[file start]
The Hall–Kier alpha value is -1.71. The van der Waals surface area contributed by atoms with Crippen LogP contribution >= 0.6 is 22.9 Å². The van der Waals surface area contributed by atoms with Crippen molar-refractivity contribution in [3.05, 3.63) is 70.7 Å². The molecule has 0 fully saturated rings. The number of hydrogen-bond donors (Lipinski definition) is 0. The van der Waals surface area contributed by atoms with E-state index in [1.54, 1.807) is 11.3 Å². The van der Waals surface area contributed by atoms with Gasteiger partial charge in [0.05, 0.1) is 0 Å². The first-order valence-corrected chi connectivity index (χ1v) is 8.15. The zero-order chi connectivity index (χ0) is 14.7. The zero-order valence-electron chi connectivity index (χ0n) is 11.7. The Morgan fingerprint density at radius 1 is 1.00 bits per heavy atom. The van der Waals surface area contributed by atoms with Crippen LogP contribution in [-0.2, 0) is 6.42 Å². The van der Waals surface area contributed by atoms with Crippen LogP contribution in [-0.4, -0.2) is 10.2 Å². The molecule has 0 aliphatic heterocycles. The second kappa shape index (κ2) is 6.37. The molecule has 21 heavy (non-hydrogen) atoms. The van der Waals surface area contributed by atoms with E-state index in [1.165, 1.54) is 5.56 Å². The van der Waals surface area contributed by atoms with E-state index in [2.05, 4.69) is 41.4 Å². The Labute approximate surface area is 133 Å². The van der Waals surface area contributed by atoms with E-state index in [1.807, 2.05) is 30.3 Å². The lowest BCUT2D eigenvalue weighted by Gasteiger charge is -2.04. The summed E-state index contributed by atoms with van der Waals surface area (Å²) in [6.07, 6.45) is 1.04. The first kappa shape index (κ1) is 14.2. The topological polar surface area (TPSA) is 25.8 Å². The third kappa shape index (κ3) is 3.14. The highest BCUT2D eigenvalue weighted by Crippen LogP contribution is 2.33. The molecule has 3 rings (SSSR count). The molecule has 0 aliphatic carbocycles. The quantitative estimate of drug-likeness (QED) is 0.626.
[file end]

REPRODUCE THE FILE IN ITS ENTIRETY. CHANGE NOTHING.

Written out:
The Hall–Kier alpha value is -1.71. The van der Waals surface area contributed by atoms with Crippen LogP contribution >= 0.6 is 22.9 Å². The van der Waals surface area contributed by atoms with Crippen molar-refractivity contribution in [3.05, 3.63) is 70.7 Å². The molecule has 0 fully saturated rings. The number of hydrogen-bond donors (Lipinski definition) is 0. The van der Waals surface area contributed by atoms with E-state index in [1.54, 1.807) is 11.3 Å². The van der Waals surface area contributed by atoms with Gasteiger partial charge in [0.05, 0.1) is 0 Å². The first-order valence-corrected chi connectivity index (χ1v) is 8.15. The zero-order chi connectivity index (χ0) is 14.7. The zero-order valence-electron chi connectivity index (χ0n) is 11.7. The Morgan fingerprint density at radius 1 is 1.00 bits per heavy atom. The van der Waals surface area contributed by atoms with Crippen LogP contribution in [-0.2, 0) is 6.42 Å². The van der Waals surface area contributed by atoms with Crippen LogP contribution in [-0.4, -0.2) is 10.2 Å². The molecule has 0 aliphatic heterocycles. The second kappa shape index (κ2) is 6.37. The molecule has 21 heavy (non-hydrogen) atoms. The van der Waals surface area contributed by atoms with E-state index in [1.165, 1.54) is 5.56 Å². The van der Waals surface area contributed by atoms with E-state index in [2.05, 4.69) is 41.4 Å². The Labute approximate surface area is 133 Å². The van der Waals surface area contributed by atoms with E-state index in [1.807, 2.05) is 30.3 Å². The lowest BCUT2D eigenvalue weighted by Gasteiger charge is -2.04. The summed E-state index contributed by atoms with van der Waals surface area (Å²) in [6.07, 6.45) is 1.04. The first kappa shape index (κ1) is 14.2. The topological polar surface area (TPSA) is 25.8 Å². The third kappa shape index (κ3) is 3.14. The highest BCUT2D eigenvalue weighted by Crippen LogP contribution is 2.33. The molecule has 3 rings (SSSR count). The molecule has 0 aliphatic carbocycles. The quantitative estimate of drug-likeness (QED) is 0.626.